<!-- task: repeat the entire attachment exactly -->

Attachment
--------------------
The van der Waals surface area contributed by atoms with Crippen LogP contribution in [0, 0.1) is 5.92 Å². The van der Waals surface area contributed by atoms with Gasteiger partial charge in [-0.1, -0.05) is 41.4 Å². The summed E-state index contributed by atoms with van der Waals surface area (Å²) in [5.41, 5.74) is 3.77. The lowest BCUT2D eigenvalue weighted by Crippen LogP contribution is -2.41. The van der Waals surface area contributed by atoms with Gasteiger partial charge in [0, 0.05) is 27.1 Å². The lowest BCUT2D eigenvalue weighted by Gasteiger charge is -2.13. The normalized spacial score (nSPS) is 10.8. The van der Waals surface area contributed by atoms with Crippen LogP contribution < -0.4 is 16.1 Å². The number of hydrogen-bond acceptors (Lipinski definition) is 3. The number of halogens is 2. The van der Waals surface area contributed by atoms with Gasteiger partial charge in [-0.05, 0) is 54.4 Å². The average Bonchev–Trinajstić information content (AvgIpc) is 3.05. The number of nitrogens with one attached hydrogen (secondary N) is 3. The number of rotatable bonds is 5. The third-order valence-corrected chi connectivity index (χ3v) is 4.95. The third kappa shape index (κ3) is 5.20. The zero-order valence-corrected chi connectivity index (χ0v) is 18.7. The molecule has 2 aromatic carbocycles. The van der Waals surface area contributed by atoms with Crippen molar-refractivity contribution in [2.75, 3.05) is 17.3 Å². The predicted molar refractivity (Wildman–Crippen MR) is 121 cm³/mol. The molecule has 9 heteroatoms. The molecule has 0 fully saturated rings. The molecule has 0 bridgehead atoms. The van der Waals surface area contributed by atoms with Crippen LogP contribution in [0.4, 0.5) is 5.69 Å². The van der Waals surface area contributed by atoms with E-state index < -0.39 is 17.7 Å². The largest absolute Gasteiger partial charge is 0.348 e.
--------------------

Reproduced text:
The van der Waals surface area contributed by atoms with Crippen LogP contribution in [0, 0.1) is 5.92 Å². The van der Waals surface area contributed by atoms with Gasteiger partial charge in [-0.1, -0.05) is 41.4 Å². The summed E-state index contributed by atoms with van der Waals surface area (Å²) in [5.41, 5.74) is 3.77. The lowest BCUT2D eigenvalue weighted by Crippen LogP contribution is -2.41. The van der Waals surface area contributed by atoms with Gasteiger partial charge in [0, 0.05) is 27.1 Å². The lowest BCUT2D eigenvalue weighted by Gasteiger charge is -2.13. The normalized spacial score (nSPS) is 10.8. The van der Waals surface area contributed by atoms with Crippen LogP contribution < -0.4 is 16.1 Å². The number of hydrogen-bond acceptors (Lipinski definition) is 3. The number of halogens is 2. The van der Waals surface area contributed by atoms with Gasteiger partial charge in [-0.05, 0) is 54.4 Å². The average Bonchev–Trinajstić information content (AvgIpc) is 3.05. The number of nitrogens with one attached hydrogen (secondary N) is 3. The number of rotatable bonds is 5. The third-order valence-corrected chi connectivity index (χ3v) is 4.95. The third kappa shape index (κ3) is 5.20. The zero-order valence-corrected chi connectivity index (χ0v) is 18.7. The molecule has 2 aromatic carbocycles. The van der Waals surface area contributed by atoms with Crippen molar-refractivity contribution in [2.75, 3.05) is 17.3 Å². The predicted molar refractivity (Wildman–Crippen MR) is 121 cm³/mol. The molecule has 9 heteroatoms. The molecule has 0 fully saturated rings. The molecule has 0 bridgehead atoms. The van der Waals surface area contributed by atoms with Crippen LogP contribution in [0.4, 0.5) is 5.69 Å². The van der Waals surface area contributed by atoms with E-state index < -0.39 is 17.7 Å². The largest absolute Gasteiger partial charge is 0.348 e.